Mechanical worker

Where the jobs are: Preparing student interns for an ever-evolving future

By: Ebony Jackson, University Talent Partner, and Jasson Mazzetti, Talent Acquisition Lead, Siemens USA

Editor’s note: This story is part of Siemens USA’s  Where the Jobs Are  series.

Each summer, Siemens hires more than 400 interns across the country and throughout our businesses where they learn skills to prepare for an ever-evolving future—more agile and productive factories; more intelligent and efficient buildings and grids; more reliable and sustainable transportation.


We like to call our approach “Internships with Purpose.” These students come to Siemens and work on impactful projects, with real customers, that help transform the everyday. They also get exposure to a large portion of our business through mentoring programs and activities that are put together throughout the summer.

These students come to Siemens and work on impactful projects, with real customers, that help transform the everyday. They also get exposure to a large portion of our business through mentoring programs and activities that are put together throughout the summer.

Overall, Siemens USA has nine development programs that focus on a wide range of areas that have direct impact on our business. The engineering programs focus on design, manufacturing, materials, operations, and technical marketing and sales. We also have business programs centered around finance, supply chain management and project management.


Now that our Summer 2021 interns have recently wrapped up their work and are entering their fall semester, the exciting and innovative projects they worked on will resonate across our businesses and technologies for months to come. Their contributions have a valuable impact on our company, and their experiences here at Siemens have helped shape the trajectory of their careers after college.


Learning to “Lead with Authority”

The Engineering Leadership Development Program (ELDP) interns spent their summer working in product development, testing, order engineering, software development, and manufacturing across our Electrical Products business.


Miguel Galeano from the University of Florida interned at Siemens during the summer of 2019 and 2020. During both summers, he focused on research and development (R&D) through our ELDP. Throughout this internship, he was able to learn some in-depth knowledge about the functionality of circuit breakers, and how they are designed and built. He’s now a full-time employee in Peachtree Corners, Georgia.


“[The internship] helped me out in my first role as a full-time employee, because I was back in development working on the same breaker as an intern,” Miguel said. “Being able to join the team and right away, skipping through the basics, allowed me to dedicate more time on my projects. I was also fortunate to have built great relationships with the team in the past so talking to them and asking questions became very easy from the jump.”


Miguel’s second internship was in the Future Grids team as a New Product Introduction Engineer (NPI). “I quickly had to learn how to ‘Lead without Authority’ in order to make sure that all parts of the team were working towards one common goal,” he said. “The skillsets that I learned from this internship has allowed me to be a more effective communicator who is able to set clear expectations and focus on deliverables.”


Putting a Focus on Sustainability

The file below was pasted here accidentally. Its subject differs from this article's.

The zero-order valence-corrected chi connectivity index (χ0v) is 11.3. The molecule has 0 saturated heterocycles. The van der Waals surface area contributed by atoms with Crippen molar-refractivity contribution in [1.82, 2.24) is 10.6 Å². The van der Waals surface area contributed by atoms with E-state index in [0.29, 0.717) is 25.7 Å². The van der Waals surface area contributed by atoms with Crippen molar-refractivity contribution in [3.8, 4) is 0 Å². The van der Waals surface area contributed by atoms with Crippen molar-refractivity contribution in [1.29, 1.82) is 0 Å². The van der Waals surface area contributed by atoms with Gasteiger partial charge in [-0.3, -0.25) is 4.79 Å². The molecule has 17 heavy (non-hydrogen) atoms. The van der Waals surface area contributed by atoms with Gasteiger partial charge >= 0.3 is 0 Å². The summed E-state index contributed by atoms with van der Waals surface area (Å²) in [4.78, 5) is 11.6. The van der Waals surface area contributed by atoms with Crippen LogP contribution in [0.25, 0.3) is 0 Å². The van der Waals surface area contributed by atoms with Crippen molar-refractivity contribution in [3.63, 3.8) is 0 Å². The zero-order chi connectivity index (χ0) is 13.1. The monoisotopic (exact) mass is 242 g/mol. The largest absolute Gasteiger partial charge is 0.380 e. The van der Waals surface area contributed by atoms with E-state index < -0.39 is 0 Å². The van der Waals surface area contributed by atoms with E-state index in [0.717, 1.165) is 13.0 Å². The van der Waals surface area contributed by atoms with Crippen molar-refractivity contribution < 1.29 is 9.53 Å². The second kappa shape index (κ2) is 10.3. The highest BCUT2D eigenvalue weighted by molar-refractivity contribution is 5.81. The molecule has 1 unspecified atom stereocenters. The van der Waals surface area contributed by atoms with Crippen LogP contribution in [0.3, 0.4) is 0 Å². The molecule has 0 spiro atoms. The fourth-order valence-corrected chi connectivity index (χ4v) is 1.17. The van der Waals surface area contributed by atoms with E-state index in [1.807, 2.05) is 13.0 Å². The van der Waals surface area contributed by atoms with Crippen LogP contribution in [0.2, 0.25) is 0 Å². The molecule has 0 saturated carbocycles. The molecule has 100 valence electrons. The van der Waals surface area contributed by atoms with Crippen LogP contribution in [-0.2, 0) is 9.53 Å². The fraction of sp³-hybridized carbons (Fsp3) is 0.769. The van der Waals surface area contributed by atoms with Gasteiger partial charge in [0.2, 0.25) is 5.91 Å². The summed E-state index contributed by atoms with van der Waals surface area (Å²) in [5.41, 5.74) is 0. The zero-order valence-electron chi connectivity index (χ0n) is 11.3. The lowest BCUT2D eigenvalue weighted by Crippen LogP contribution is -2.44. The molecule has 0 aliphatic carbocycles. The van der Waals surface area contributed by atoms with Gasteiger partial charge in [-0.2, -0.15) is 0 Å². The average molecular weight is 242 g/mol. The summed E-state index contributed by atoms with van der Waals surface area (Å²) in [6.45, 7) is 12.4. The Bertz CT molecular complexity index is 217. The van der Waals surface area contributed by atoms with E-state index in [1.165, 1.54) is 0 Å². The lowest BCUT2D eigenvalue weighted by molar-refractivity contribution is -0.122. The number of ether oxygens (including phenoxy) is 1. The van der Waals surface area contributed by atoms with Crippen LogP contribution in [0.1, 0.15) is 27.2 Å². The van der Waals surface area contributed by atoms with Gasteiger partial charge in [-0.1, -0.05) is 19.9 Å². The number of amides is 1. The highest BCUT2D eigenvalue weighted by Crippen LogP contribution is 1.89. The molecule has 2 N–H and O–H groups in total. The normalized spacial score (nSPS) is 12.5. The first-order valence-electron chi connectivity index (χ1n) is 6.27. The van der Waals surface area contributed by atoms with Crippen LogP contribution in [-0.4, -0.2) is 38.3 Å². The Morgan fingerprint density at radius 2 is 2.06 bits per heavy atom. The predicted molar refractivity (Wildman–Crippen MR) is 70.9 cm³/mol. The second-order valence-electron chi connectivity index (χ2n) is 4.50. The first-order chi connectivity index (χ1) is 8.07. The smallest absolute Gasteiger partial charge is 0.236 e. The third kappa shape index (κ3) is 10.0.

Ellie Pasquarette, a student at Texas A&M University, was part of our ELDP this Summer. Reflecting on her experience in the program, she emphasized the importance Siemens places on sustainability, transparency, and culture.


“My main takeaways from my summer were how much I enjoyed and valued the focus on sustainability from a large corporation, and also the focus on transparency,” Ellie said. “I had many conversations with managers and coworkers about culture change—how it happens, cultural shifts that develop, and strategy moving forward. The honesty in these conversations and genuine desire for feedback is something I will emulate wherever I am, at school and in my future career.”


Ellie will graduate in 2022 with a degree in Mechanical Engineering.


Preparing for Future Projects

Nathan Ralston, a Siemens intern from Indiana University, just finished up his internship this month. Working out of our Houston office, Nathan learned a lot about programs that he knows he will continue to use in the future. For example, he completed monthly reports, daily cost transfers, and capital project reporting for Siemens’ customers. He also participated in a group intern project, where they used Knime, an open-source data analytics, reporting, and integration platform, that gave him a greater understanding of the program and a chance to better his skills within a team.


“This group project will not only help me with my upcoming academic year, but also my future job,” Nathan said. “The other programs will also be really useful for any future role, as most companies want people with skills in multiple programs.”


This semester, Nathan expects he will have a lot of group projects, so this experience helped him learn how to operate within an organized team.


These are just a few examples of the kind of real work and hands-on training our interns get to experience during their time at Siemens. This week, we’re kicking off our internship recruiting activities, where we’ll meet with about 20 of our partner universities and attend nearly 50 events, looking for a diverse and motivated group of individuals to join our array of internship programs next summer.  If you’re interested in learning more about our internship programs, look out for our University Relations team at career fairs, networking events, and information sessions this fall, or visit our careers page

Published: September 1, 2021